Is the US at risk from cyberwarfare?

Will the US be the next Estonia?

May was not a good month for geeks in Estonia.

The tiny Baltic republic weathered a month-long cyberattack that shuttered Internet servers nationwide. At the height of the crisis, people who wanted to use payment cards to buy bread or gas had to wait, as the onslaught crippled Estonia's banks.

Investigators traced the attack to Russians angered by Estonia's decision to relocate the statue of a Red Army soldier erected during the Soviet era. Tensions over the incident led to rumors of Russian state involvement in the cyberattacks.

Even if these suppositions are never corroborated, Estonia's experience may be repeated elsewhere. "Estonia shows us how, as we become more networked and more wired, our vulnerabilities increase," says James Mulvenon, the director of the Center for Intelligence Research and Analysis, a Washington, D.C., think tank. With a population of just over 1.3 million, Estonia is one of the most wired countries on earth. Elections, banking, and point-of-sale systems have largely moved to the Web, so cyberattacks such as the one in May can have a profound effect on its commerce.

United States at risk

The United States faces many of the same dangers as Estonia. And with public utilities such as hydro-electric plants and nuclear power plants moving away from proprietary (and more secure) systems toward open-standards-based systems that use common Internet protocols such as TCP/IP to connect to one another, the list of potential targets is increasing.

Attacks on U.S. systems have never been linked directly to state-sponsored cyberwarfare, but in 1999 Chinese hackers took down three U.S. government sites after NATO bombers mistakenly attacked the Chinese embassy in Belgrade.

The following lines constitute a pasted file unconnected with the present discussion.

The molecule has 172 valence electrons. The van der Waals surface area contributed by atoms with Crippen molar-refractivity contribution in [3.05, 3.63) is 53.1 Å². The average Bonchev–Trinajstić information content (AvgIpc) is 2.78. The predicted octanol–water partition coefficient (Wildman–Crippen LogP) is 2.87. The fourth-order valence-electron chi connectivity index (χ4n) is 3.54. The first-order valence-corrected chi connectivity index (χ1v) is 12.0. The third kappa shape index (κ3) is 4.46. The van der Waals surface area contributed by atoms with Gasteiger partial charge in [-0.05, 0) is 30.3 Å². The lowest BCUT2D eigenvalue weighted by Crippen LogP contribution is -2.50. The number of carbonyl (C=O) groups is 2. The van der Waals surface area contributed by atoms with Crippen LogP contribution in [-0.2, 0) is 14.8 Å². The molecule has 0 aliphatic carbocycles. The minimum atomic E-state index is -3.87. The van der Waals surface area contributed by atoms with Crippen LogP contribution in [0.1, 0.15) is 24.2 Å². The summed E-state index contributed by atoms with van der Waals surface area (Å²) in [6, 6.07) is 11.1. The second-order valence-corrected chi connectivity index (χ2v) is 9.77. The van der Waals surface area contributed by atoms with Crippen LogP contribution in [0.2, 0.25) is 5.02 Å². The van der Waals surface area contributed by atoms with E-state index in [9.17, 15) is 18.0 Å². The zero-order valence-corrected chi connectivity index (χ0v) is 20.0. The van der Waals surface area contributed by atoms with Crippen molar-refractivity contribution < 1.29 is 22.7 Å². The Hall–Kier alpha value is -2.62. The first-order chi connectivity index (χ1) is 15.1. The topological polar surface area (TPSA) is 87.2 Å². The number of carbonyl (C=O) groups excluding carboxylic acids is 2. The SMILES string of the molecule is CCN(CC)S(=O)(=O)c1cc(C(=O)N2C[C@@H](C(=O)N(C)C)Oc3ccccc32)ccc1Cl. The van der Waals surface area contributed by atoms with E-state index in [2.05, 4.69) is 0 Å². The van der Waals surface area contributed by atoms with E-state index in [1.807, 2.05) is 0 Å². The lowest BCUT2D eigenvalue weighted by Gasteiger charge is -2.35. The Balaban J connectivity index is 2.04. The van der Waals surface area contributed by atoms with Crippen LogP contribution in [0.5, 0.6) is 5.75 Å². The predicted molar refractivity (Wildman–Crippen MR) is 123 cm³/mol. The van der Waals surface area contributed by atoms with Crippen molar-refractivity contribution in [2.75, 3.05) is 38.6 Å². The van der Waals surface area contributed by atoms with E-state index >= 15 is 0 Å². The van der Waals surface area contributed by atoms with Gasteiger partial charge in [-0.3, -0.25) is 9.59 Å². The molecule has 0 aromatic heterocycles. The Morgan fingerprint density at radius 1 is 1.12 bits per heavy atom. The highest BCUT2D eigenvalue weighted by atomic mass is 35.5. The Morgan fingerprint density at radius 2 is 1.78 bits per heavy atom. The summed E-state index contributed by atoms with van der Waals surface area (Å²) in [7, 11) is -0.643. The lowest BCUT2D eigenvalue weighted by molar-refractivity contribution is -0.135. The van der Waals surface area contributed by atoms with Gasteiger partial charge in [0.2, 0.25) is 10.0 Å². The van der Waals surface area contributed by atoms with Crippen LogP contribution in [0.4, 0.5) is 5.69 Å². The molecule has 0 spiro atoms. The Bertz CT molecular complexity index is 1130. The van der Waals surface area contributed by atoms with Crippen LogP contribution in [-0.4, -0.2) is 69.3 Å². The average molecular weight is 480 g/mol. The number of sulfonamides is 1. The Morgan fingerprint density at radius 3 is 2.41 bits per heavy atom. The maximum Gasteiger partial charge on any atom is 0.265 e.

Though identifying adversaries in cyberwarfare is difficult, preparing for computer network attacks involves many of the same steps as preparing for other online threats, according to Gregory Garcia, assistant secretary for cybersecurity and telecommunications with the U.S. Department of Homeland Security. "For our purposes, we really need to focus on reducing our vulnerabilities so those attacks don't happen in the first place," he says.

Keep up with the latest tech news, reviews and previews by subscribing to the Good Gear Guide newsletter.

Robert McMillan

IDG News Service

Comments

Comments are now closed.

Latest News Articles

Most Popular Articles

Follow Us

GGG Evaluation Team

Kathy Cassidy

STYLISTIC Q702

First impression on unpacking the Q702 test unit was the solid feel and clean, minimalist styling.

Anthony Grifoni

STYLISTIC Q572

For work use, Microsoft Word and Excel programs pre-installed on the device are adequate for preparing short documents.

Steph Mundell

LIFEBOOK UH574

The Fujitsu LifeBook UH574 allowed for great mobility without being obnoxiously heavy or clunky. Its twelve hours of battery life did not disappoint.

Andrew Mitsi

STYLISTIC Q702

The screen was particularly good. It is bright and visible from most angles, however heat is an issue, particularly around the Windows button on the front, and on the back where the battery housing is located.

Simon Harriott

STYLISTIC Q702

My first impression after unboxing the Q702 is that it is a nice looking unit. Styling is somewhat minimalist but very effective. The tablet part, once detached, has a nice weight, and no buttons or switches are located in awkward or intrusive positions.

Resources

Best Deals on GoodGearGuide

Latest Jobs

Don’t have an account? Sign up here

Don't have an account? Sign up now

Forgot password?